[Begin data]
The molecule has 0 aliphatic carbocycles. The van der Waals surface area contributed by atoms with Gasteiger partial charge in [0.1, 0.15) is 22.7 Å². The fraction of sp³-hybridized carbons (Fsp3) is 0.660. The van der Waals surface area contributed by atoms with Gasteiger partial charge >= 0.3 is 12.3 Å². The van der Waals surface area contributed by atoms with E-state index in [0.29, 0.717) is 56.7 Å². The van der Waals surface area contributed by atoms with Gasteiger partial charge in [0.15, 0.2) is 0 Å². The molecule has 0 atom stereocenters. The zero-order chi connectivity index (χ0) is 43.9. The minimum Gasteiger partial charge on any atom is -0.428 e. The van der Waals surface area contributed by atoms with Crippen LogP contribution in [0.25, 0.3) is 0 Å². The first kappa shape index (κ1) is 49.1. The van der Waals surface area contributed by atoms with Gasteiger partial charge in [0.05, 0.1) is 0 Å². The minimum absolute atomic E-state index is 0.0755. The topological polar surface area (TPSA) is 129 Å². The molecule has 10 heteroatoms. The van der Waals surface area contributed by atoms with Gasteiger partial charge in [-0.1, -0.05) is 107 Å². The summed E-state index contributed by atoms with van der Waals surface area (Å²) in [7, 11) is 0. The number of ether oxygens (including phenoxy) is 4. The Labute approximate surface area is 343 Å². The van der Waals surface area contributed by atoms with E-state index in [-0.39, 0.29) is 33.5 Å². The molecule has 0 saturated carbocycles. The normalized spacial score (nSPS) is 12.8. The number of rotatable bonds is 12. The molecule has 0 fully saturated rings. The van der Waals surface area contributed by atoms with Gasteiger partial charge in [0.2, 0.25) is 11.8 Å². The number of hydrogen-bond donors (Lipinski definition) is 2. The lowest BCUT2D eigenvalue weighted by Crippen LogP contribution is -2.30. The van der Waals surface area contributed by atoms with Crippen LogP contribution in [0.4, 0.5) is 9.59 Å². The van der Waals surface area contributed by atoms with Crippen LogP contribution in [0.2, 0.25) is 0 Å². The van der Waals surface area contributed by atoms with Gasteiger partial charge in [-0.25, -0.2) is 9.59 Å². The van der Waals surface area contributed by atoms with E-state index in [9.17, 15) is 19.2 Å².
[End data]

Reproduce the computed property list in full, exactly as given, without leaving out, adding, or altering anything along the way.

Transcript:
The molecule has 0 aliphatic carbocycles. The van der Waals surface area contributed by atoms with Gasteiger partial charge in [0.1, 0.15) is 22.7 Å². The fraction of sp³-hybridized carbons (Fsp3) is 0.660. The van der Waals surface area contributed by atoms with Gasteiger partial charge >= 0.3 is 12.3 Å². The van der Waals surface area contributed by atoms with E-state index in [0.29, 0.717) is 56.7 Å². The van der Waals surface area contributed by atoms with Gasteiger partial charge in [0.15, 0.2) is 0 Å². The molecule has 0 atom stereocenters. The zero-order chi connectivity index (χ0) is 43.9. The minimum Gasteiger partial charge on any atom is -0.428 e. The van der Waals surface area contributed by atoms with Crippen LogP contribution in [0.25, 0.3) is 0 Å². The first kappa shape index (κ1) is 49.1. The van der Waals surface area contributed by atoms with Gasteiger partial charge in [0.05, 0.1) is 0 Å². The minimum absolute atomic E-state index is 0.0755. The topological polar surface area (TPSA) is 129 Å². The molecule has 10 heteroatoms. The van der Waals surface area contributed by atoms with Gasteiger partial charge in [-0.1, -0.05) is 107 Å². The summed E-state index contributed by atoms with van der Waals surface area (Å²) in [7, 11) is 0. The number of ether oxygens (including phenoxy) is 4. The Labute approximate surface area is 343 Å². The van der Waals surface area contributed by atoms with E-state index in [-0.39, 0.29) is 33.5 Å². The molecule has 0 saturated carbocycles. The normalized spacial score (nSPS) is 12.8. The number of rotatable bonds is 12. The molecule has 0 fully saturated rings. The van der Waals surface area contributed by atoms with Gasteiger partial charge in [0.2, 0.25) is 11.8 Å². The number of hydrogen-bond donors (Lipinski definition) is 2. The lowest BCUT2D eigenvalue weighted by Crippen LogP contribution is -2.30. The van der Waals surface area contributed by atoms with Crippen LogP contribution in [0.4, 0.5) is 9.59 Å². The van der Waals surface area contributed by atoms with Crippen LogP contribution in [0.2, 0.25) is 0 Å². The van der Waals surface area contributed by atoms with Gasteiger partial charge in [-0.25, -0.2) is 9.59 Å². The van der Waals surface area contributed by atoms with E-state index in [9.17, 15) is 19.2 Å².